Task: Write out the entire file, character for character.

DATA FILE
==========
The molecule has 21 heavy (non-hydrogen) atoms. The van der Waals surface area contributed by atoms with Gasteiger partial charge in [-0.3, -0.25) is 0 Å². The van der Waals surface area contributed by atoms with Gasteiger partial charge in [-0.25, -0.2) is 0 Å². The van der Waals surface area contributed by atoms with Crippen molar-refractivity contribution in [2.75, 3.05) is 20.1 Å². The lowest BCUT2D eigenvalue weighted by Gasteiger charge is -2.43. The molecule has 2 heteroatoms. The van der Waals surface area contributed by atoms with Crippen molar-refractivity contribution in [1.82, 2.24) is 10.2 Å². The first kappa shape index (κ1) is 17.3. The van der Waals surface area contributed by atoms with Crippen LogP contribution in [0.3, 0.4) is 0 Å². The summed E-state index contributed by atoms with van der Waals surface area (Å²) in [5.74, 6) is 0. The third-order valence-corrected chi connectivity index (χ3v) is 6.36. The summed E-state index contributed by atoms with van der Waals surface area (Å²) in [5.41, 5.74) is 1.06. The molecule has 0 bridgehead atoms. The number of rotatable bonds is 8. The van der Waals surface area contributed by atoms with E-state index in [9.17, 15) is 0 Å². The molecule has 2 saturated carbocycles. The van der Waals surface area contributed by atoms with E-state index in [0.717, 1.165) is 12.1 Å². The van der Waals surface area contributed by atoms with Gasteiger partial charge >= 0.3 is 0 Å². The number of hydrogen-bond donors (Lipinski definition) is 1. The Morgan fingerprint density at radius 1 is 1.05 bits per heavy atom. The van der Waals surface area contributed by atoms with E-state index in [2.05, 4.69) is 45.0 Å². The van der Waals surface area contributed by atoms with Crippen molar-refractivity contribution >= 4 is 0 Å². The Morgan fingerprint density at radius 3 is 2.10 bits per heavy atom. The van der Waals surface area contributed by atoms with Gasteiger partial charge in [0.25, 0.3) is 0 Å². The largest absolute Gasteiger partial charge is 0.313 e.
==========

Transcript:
The molecule has 21 heavy (non-hydrogen) atoms. The van der Waals surface area contributed by atoms with Gasteiger partial charge in [-0.3, -0.25) is 0 Å². The van der Waals surface area contributed by atoms with Gasteiger partial charge in [-0.25, -0.2) is 0 Å². The van der Waals surface area contributed by atoms with Crippen molar-refractivity contribution in [2.75, 3.05) is 20.1 Å². The lowest BCUT2D eigenvalue weighted by Gasteiger charge is -2.43. The molecule has 2 heteroatoms. The van der Waals surface area contributed by atoms with Crippen molar-refractivity contribution in [1.82, 2.24) is 10.2 Å². The first kappa shape index (κ1) is 17.3. The van der Waals surface area contributed by atoms with Crippen LogP contribution in [0.3, 0.4) is 0 Å². The summed E-state index contributed by atoms with van der Waals surface area (Å²) in [5.74, 6) is 0. The third-order valence-corrected chi connectivity index (χ3v) is 6.36. The summed E-state index contributed by atoms with van der Waals surface area (Å²) in [5.41, 5.74) is 1.06. The molecule has 0 bridgehead atoms. The number of rotatable bonds is 8. The van der Waals surface area contributed by atoms with E-state index in [9.17, 15) is 0 Å². The molecule has 2 saturated carbocycles. The van der Waals surface area contributed by atoms with E-state index in [0.717, 1.165) is 12.1 Å². The van der Waals surface area contributed by atoms with Gasteiger partial charge >= 0.3 is 0 Å². The number of hydrogen-bond donors (Lipinski definition) is 1. The Morgan fingerprint density at radius 1 is 1.05 bits per heavy atom. The van der Waals surface area contributed by atoms with E-state index in [2.05, 4.69) is 45.0 Å². The van der Waals surface area contributed by atoms with Crippen molar-refractivity contribution >= 4 is 0 Å². The Morgan fingerprint density at radius 3 is 2.10 bits per heavy atom. The van der Waals surface area contributed by atoms with Gasteiger partial charge in [0.25, 0.3) is 0 Å². The largest absolute Gasteiger partial charge is 0.313 e.